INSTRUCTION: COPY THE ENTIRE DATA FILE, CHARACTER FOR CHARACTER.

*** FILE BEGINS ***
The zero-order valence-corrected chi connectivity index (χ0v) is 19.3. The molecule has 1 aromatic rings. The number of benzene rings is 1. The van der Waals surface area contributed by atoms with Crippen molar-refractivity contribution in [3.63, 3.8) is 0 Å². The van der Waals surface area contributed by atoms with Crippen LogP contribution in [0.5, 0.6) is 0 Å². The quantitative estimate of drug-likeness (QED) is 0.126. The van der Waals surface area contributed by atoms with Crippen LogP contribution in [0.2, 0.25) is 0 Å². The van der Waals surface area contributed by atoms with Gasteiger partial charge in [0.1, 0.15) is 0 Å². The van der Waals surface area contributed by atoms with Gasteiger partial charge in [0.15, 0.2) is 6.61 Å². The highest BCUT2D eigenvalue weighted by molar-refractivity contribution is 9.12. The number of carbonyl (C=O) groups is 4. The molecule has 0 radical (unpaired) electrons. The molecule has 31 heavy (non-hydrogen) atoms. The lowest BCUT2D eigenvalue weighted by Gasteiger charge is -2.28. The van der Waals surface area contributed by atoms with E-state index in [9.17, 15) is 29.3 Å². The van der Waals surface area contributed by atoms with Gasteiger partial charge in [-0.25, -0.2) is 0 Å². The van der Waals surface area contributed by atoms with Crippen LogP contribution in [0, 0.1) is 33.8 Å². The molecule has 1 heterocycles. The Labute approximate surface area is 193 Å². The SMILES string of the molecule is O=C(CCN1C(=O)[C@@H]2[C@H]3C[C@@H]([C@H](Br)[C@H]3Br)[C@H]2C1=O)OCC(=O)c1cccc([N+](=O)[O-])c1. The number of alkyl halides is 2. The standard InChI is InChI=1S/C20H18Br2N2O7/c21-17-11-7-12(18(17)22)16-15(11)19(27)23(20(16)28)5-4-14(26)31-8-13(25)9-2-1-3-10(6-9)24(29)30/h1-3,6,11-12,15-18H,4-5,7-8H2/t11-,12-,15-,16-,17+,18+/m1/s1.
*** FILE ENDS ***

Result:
The zero-order valence-corrected chi connectivity index (χ0v) is 19.3. The molecule has 1 aromatic rings. The number of benzene rings is 1. The van der Waals surface area contributed by atoms with Crippen molar-refractivity contribution in [3.63, 3.8) is 0 Å². The van der Waals surface area contributed by atoms with Crippen LogP contribution in [0.5, 0.6) is 0 Å². The quantitative estimate of drug-likeness (QED) is 0.126. The van der Waals surface area contributed by atoms with Crippen LogP contribution in [0.2, 0.25) is 0 Å². The van der Waals surface area contributed by atoms with Gasteiger partial charge in [0.1, 0.15) is 0 Å². The van der Waals surface area contributed by atoms with Gasteiger partial charge in [0.15, 0.2) is 6.61 Å². The highest BCUT2D eigenvalue weighted by molar-refractivity contribution is 9.12. The number of carbonyl (C=O) groups is 4. The molecule has 0 radical (unpaired) electrons. The molecule has 31 heavy (non-hydrogen) atoms. The lowest BCUT2D eigenvalue weighted by Gasteiger charge is -2.28. The van der Waals surface area contributed by atoms with E-state index in [9.17, 15) is 29.3 Å². The van der Waals surface area contributed by atoms with Gasteiger partial charge in [-0.25, -0.2) is 0 Å². The van der Waals surface area contributed by atoms with Crippen LogP contribution in [0, 0.1) is 33.8 Å². The molecule has 1 heterocycles. The Labute approximate surface area is 193 Å². The SMILES string of the molecule is O=C(CCN1C(=O)[C@@H]2[C@H]3C[C@@H]([C@H](Br)[C@H]3Br)[C@H]2C1=O)OCC(=O)c1cccc([N+](=O)[O-])c1. The number of alkyl halides is 2. The standard InChI is InChI=1S/C20H18Br2N2O7/c21-17-11-7-12(18(17)22)16-15(11)19(27)23(20(16)28)5-4-14(26)31-8-13(25)9-2-1-3-10(6-9)24(29)30/h1-3,6,11-12,15-18H,4-5,7-8H2/t11-,12-,15-,16-,17+,18+/m1/s1.